Kiana Phelps-Kingsley-Pierson/Woodbury Central High School
©Jim Kirby

Phelps Ready For Sophomore Year For the Ducks!

Kiana Phelps-Kingsley Pearson with her Drake Relays Flag and Next Level Iowa water bottle..two treasured items!

Kiana Phelps-Kingsley Pearson with her Drake Relays Flag and Next Level Iowa water bottle..two treasured items!

Kiana Phelps-Kingsley-Pierson/Woodbury Central-Oregon has been patient, but is ready to attack year two.  Kiana explained how things were going in an article by Jason Cowley in the Sioux Journal.

Below is an excerpt of the article.  For the full article click here!

Feature photo: Kiana Phelps-Kingsley-Pierson/Woodbury Central High School ©Jim Kirby. Article excerpt ©JASON COWLEY jcowley@siouxcityjournal.com 

The four-time state discus champion from Kingsley-Pierson/Woodbury Central underwent a technique change during her first year on the Eugene, Oregon campus.

“My first year went about how I expected and wanted it too,” said Phelps.

The daughter of Scott and Laura Phelps redshirted during the indoor season and improved throughout the outdoor season meet by meet through the process of changing the technique with which she uses to throw.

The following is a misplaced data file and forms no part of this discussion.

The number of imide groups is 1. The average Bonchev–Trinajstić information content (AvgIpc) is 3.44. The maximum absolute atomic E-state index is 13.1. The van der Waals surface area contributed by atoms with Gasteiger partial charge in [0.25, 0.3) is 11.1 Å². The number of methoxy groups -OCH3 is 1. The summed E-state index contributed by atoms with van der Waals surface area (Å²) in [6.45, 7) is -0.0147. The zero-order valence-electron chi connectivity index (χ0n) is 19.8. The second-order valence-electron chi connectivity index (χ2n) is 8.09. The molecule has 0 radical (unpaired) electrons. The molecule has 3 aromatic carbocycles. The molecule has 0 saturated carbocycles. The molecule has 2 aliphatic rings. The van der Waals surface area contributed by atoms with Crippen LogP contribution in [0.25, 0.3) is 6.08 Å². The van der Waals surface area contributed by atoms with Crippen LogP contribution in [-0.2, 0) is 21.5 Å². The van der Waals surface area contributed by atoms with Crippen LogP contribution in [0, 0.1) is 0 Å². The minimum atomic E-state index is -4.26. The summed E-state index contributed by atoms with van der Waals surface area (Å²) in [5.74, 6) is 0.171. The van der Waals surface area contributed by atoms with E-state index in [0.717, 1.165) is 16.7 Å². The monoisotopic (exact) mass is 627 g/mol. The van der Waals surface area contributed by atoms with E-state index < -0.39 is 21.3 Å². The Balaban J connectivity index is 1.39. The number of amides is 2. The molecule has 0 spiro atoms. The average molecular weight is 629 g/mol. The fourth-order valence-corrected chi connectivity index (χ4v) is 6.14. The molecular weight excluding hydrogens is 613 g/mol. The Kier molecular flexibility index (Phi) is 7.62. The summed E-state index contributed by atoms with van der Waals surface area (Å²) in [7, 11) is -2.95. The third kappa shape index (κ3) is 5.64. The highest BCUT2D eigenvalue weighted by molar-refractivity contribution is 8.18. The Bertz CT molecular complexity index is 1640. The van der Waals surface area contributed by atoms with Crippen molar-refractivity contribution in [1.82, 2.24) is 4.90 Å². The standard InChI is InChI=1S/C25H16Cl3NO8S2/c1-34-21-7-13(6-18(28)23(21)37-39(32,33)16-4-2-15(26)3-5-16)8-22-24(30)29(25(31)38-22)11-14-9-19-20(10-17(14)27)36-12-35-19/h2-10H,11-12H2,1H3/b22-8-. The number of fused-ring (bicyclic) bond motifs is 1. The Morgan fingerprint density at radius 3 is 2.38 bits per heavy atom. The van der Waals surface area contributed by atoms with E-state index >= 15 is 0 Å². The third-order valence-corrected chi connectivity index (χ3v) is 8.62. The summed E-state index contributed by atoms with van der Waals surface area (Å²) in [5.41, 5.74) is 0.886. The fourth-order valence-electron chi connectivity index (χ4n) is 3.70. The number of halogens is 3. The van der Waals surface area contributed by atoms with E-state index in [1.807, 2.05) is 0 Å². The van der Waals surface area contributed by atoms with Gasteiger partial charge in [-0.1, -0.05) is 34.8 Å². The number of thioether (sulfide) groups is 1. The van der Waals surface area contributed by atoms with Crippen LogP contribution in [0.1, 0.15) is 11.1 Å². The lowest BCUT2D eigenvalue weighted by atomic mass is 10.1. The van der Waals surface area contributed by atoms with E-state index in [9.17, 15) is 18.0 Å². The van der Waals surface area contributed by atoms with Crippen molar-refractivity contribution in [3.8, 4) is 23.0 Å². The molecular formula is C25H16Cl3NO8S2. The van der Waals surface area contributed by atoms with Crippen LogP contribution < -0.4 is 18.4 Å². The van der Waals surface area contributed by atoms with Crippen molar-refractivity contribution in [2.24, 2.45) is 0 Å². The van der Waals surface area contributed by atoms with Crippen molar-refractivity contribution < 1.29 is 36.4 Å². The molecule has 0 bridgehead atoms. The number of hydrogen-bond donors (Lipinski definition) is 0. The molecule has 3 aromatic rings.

She finished fourth in the Pac-12 Championships in the discus (165-6) and 13th in the shotput (44-4.75) and qualified for the NCAA West Regionals in the discus.

Phelps described the process as trying to find the “perfect form” though achieving such is impossible.

“But the goal is to get as close to it as you can,” she said. “It’s an incredibly difficult thing to master.”

Phelps endured a year where her form was broken down to fix a couple of bugs in order to rebuild it to be better and stronger.

The Kingsley-Pierson graduate and all-time Iowa record-holder in the discus (179-7) had a unique way of describing the process of changing her technique, an initial form taught to her by her father Scott, a two-time state discus champion of his own.

“The way I look at it is like thinking of a trampoline,” Phelps said. “I had a good, tight trampoline to jump off of, the trampoline being my fundamentals. But it can always be tighter. The tighter it is, the more fundamentally strong you are, and the higher for you to jump.

“But the only way to tighten the trampoline is to loosen it up, replace the springs, and tighten it back up. In a way, it’s like taking one step back before you can take steps forward. Now, this trampoline, is stronger than ever, and I have a tighter trampoline to jump higher off of. In other words, now I have a stronger base to go off of.”

Phelps has spent the majority of the summer on campus, taking classes and working out, lifting and conditioning with an eye on year two in a Ducks uniform.

She didn’t compete in any summer meets for the first time since early childhood since she was too old to compete in the USATF Junior Championships.

She does have her eyes on the IAAF World Championships — the current ones are ongoing in London — in a few years and she hasn’t stopped dreaming of the Olympics either.